It's time for the eighth annual "Best & Worst Case Scenario" series, a feature that goes back to the days of the old RailbirdCentral.com domain.
I attempt to take a look at what is the very best possible season a player is capable of producing, and on the other hand, what would happen if a player fell flat on his face (without assuming they suffer a season-ending injury). These are intended to be extreme scenarios on both sides of the spectrum. More than likely, each player is going to fall somewhere in the middle, but every now and then, they just so happen to come to fruition.
As one final note, I also try to take a look at what these scenarios would be from an individual standpoint and not necessarily what's best (or worst) for the team.
Best-case scenario: Builiding off his bounce-back 2013 season, Crosby continues his successful ways in 2014. For the first time in his career, he is able to break the 90 percent benchmark on field goals, finishing among the league leaders in that category. Crosby also is perfect on 100 percent of his extra point attempts, and thanks to a potent Packers offense, he leads the entire NFL in scoring with more than 150 points. On kickoffs, Crosby holds off Tim Masthay to handle such duties, and improves in that facet of the game as well. At season's end, Crosby is named to the Pro Bowl for the first time of his career.
Worst-case scenario: The situation doesn't get as dire as it was in 2012, but Crosby's struggles re-emerge. His field goal percentage is somewhere in the seventies, which is ranks him among the bottom quarter of the league. Some of it might have to do playing in cold weather, but there are enough early-season misses to suggest weather wasn't a major factor. Crosby also loses hold on the kickoff job, deferring to Masthay. The Packers enter another offseason knowing they'll have to bring in competition for Crosby at the very minimum.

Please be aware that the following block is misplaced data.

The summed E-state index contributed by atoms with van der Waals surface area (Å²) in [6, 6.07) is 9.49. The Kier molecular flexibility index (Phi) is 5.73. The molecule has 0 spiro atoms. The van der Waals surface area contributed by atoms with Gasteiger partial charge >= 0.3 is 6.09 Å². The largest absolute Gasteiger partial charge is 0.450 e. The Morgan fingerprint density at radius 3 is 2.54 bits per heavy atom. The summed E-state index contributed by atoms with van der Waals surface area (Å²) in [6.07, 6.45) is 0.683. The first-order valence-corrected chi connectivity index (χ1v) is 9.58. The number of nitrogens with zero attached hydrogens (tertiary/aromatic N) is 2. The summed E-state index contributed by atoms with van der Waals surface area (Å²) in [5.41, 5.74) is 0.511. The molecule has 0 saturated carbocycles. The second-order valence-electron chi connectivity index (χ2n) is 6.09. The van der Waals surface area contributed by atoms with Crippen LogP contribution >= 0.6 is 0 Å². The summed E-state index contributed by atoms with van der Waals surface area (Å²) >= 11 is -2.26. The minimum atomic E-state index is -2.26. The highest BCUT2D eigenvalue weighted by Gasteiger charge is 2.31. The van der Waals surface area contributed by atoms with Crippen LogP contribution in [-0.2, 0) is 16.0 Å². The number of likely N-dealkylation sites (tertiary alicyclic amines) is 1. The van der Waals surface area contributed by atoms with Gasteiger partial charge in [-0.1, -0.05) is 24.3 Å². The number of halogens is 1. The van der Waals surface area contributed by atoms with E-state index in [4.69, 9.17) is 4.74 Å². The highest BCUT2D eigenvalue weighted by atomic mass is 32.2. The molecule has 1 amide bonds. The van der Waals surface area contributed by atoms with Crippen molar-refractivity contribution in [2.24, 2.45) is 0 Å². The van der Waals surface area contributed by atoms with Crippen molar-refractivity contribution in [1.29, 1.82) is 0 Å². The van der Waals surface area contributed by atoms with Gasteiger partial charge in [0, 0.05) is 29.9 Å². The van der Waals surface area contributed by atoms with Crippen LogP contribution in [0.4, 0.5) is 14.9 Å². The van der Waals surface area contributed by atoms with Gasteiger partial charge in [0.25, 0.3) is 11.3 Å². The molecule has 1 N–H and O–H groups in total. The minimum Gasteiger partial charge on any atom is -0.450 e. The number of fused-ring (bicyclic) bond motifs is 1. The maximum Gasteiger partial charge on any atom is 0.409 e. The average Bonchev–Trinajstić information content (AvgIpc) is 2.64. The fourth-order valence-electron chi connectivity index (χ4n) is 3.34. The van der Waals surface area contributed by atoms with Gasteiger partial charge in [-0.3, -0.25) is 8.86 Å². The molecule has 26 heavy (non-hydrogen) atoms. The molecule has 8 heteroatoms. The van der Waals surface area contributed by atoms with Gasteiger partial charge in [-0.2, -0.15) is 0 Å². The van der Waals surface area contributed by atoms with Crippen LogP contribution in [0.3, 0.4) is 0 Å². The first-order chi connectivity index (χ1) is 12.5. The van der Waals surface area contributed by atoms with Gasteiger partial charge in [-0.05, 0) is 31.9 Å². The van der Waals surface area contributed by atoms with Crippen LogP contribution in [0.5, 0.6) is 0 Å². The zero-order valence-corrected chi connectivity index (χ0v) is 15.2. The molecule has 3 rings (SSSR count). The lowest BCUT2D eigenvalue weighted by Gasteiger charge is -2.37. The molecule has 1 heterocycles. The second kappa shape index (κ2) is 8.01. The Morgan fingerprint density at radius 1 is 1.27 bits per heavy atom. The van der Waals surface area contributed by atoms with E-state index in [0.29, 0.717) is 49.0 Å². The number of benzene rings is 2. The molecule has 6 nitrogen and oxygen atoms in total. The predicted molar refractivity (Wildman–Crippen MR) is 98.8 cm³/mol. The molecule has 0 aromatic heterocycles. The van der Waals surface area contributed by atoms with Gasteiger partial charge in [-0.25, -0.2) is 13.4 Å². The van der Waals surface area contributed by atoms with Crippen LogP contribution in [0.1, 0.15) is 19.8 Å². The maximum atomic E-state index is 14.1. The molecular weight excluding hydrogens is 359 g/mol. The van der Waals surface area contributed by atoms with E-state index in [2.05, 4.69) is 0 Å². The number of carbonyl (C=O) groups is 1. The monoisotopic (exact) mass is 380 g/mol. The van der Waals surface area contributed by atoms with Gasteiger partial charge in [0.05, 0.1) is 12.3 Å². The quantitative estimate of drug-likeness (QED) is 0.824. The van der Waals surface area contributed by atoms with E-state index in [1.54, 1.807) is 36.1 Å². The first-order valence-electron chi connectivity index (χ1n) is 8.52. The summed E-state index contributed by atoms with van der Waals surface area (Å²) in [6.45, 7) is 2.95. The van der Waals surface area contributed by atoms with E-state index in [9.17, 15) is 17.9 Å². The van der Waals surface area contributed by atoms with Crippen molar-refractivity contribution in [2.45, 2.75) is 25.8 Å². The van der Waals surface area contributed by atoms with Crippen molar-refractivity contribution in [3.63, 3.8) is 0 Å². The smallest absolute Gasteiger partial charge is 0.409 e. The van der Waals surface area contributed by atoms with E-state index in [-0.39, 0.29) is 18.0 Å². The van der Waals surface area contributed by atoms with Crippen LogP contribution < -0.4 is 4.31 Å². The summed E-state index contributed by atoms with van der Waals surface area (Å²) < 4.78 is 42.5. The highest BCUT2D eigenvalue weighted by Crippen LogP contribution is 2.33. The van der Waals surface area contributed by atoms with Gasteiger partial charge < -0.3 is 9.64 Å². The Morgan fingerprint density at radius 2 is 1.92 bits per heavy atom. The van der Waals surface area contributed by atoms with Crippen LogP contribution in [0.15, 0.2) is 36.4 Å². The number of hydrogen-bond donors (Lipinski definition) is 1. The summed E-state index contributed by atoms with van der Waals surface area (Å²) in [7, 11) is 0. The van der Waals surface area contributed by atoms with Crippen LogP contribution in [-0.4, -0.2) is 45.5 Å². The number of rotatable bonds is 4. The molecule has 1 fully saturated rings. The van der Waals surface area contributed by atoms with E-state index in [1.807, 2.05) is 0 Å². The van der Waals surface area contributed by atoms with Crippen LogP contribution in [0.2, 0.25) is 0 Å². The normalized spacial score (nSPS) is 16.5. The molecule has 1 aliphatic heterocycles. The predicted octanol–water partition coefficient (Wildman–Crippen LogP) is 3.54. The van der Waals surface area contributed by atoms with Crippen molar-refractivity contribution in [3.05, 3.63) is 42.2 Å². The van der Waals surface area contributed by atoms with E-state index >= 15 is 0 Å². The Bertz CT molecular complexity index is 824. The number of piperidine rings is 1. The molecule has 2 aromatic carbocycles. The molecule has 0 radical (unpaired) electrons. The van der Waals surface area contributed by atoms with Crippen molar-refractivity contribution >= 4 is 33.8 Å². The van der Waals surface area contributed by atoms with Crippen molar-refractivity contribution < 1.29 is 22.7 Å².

Best-case scenario: Entering his fifth year in the NFL, Masthay has the finest season of his professional career. He achieves career-highs in nearly every measurable category, highlighted by eclipsing the elusive 40.0 net punting average for the first time. Masthay also has career-highs gross punting average and punts downed inside the 20, along with a career low in touchbacks, thanks in part to an improved coverage unit. He also reclaims the kickoff job, being more effective than Crosby ever was.
Worst-case scenario: Inconsistency plagues Masthay, not allowing him to escape the middle tier of average NFL punters. He has a gross punting average of less than 44 yards and a net punting average of less than 38 yards. He's also a victim of back luck, getting a punt blocked and at least one returned for a touchdown. Although his job isn't in jeopardy, it's a forgettable season for Masthay and the Packers special teams as a whole.
Best-case scenario: Dead, solid, perfect. Just as he's been for six seasons in Green Bay, Goode isn't responsible for a single bad snap that leads to a turnover or a block on either punts or kicks. Throw in a couple tackles on punt coverage and Goode has as solid a season as ever.
Worst-case scenario: For the first time in his career, Goode has at least one bad snap that leads to a turnover or a blocked kick and a couple more that make life difficult for Crosby and Masthay. Combine that with subpar athletic ability on punt coverage, and it appears as if Goode's best days are behind him.
That concludes our annual best-case/worst-case scenario series. Here is each position on the Packers roster:
Brian Carriveau is the author of the book "It's Just a Game: Big League Drama in Small Town America," and editor at Cheesehead TV and its "Pro Football Draft Preview." To contact Brian, email firstname.lastname@example.org.
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